After a good night's sleep, we were nice and refreshed and ready for another day exploring. The weather was in our favour too. Yeah! As always, I had researched the various restaurants and cafes in town and Duncan's Tea Room really stood out as the best place for us to head for breakfast. I was drawn to the fact that they were a family-run business with rave reviews on both Tripadvisor and their Facebook page.
We certainly weren't disappointed. The tearoom is traditional in style and the lady who served us was the most welcoming host. Nothing was a problem at all and she explained that the kids could have anything they liked, even if it wasn't on the menu (obviously within reason). She even advised us to maybe only buy one bottle of apple juice between the two children to start off with and she'd split it between two cups to save us a little bit of cash. It's not often you receive service as good as this and I can see why Duncan's has the reputation it does.
We ordered a feast of a breakfast featuring local sausage sandwiches for the boys, homemade porridge for Heidi, eggy bread with fruit compote for myself and smoked salmon & scrambled egg on potato cakes for Steve. Everything was perfect.
We visited Richmond during remembrance Sunday and after breakfast we joined in with their parade and 11am silence. Richmond is a military town and the parades were very well attended. It was an honour to be part of it.
Next up, it was time to make use of our English Heritage pass and visit Richmond Castle. This Medieval Castle is steeped in history and right in the centre of town. Entry is free for English Heritage members or around £15 per family for non-members.
I probably say this about all Castles as we are generally Castle fans, but Richmond Castle is fab. First of all, there's a small interactive museum which gives you a good insight into the Castle's history from it's humble beginnings and why that spot was chosen to build a Castle right up to the present day. We walked through a mocked up market and learned how traders would have to abide by strict trading rules set by the Earl. All very engaging!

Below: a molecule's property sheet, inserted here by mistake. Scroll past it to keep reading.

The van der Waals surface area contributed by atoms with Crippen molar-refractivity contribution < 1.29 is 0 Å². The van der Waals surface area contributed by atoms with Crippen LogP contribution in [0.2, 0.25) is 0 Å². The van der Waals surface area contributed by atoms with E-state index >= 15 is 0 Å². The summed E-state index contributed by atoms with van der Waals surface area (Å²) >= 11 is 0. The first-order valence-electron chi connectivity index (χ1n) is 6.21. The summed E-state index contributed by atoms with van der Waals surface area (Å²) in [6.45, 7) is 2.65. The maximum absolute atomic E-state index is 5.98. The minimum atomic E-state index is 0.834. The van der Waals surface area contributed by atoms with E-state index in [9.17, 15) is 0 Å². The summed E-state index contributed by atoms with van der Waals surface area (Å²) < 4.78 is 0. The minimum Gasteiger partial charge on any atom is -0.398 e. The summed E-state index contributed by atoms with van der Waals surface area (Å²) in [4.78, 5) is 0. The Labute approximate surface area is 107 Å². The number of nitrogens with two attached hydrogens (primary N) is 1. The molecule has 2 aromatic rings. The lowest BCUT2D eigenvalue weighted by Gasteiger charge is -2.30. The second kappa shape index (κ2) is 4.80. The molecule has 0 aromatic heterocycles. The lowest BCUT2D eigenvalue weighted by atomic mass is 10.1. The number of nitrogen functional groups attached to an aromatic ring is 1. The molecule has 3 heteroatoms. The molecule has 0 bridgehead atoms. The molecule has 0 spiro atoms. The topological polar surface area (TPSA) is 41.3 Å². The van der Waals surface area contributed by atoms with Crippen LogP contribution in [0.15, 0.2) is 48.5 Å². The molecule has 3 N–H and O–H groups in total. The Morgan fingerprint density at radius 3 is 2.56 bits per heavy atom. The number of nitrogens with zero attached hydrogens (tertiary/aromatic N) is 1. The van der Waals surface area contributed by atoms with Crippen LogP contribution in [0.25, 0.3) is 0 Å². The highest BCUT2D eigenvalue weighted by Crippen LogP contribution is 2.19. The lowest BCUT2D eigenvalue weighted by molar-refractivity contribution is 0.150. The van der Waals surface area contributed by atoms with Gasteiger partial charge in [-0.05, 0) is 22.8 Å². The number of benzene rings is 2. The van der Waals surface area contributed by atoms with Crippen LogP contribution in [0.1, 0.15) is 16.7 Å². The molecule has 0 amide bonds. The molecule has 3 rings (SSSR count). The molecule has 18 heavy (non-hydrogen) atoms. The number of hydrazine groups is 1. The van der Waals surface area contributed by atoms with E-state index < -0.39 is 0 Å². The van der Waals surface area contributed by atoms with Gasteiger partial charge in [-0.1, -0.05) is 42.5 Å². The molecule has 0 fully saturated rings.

I was particularly interested to read all about the Richmond 16. I'd never heard of them before but found their story fascinating. Basically, they objected to automatically enrolling as soldiers during WWI as they were morally opposed to war. They were locked up and then sent to France where they weren't allowed to communicate with anyone or let their loved ones know where they were. The men were the subject of some very ill treatment and sadly, most of them ended up killing themselves or dying. I honestly cannot believe that this happened only 100 years ago and our trip to Richmond Castle has inspired me to find out more about the Richmond 16. If anyone can point me in the direction of a good book, please let me know.
After our insightful trip to the museum, we headed outside to walk around the Castle grounds. If you have sprightly toddlers with you it's important to keep them close by as there are a few sheer drops. The views are superb though and I could have stayed and photographed the area all day. I imagine this is a fab spot for a picnic in the warmer months.
You can climb right to the top of the Castle keep if you wish, but we saved that for another day as time was sadly getting on. I bet the views are worth the 100+ step climb though.
Back into Richmond town centre and we had a little bit of time to pop into a few shops en-route to our car before heading home. We stumbled upon Frenchgate Fudge Makers and Chocolatiers. This traditional sweet shop is ran by the loveliest couple who make all of their own fudge and treats. The owners were lovely with our children and explained how they make the fudge and helped them to pick the perfect treat as a souvenier for our trip. The children selected various chocolate lollipops and Steve and I went for some cherry and almond fudge - delicious!
Our final stop of the trip was to Jefferson's - a traditional grocer and cafe. Steve wanted to buy some Yorkshire picalliliy and this store had a lovely jar just for us. Again, the staff were so lovely and it really does make all of the difference. We were left with the lasting impression that Yorkshire really is a wonderful place to visit and we should do so more often.
Giveaway - Win your own Jurni carry on case worth £79.99
Let me know if you've visited Richmond before and where you'd recommend.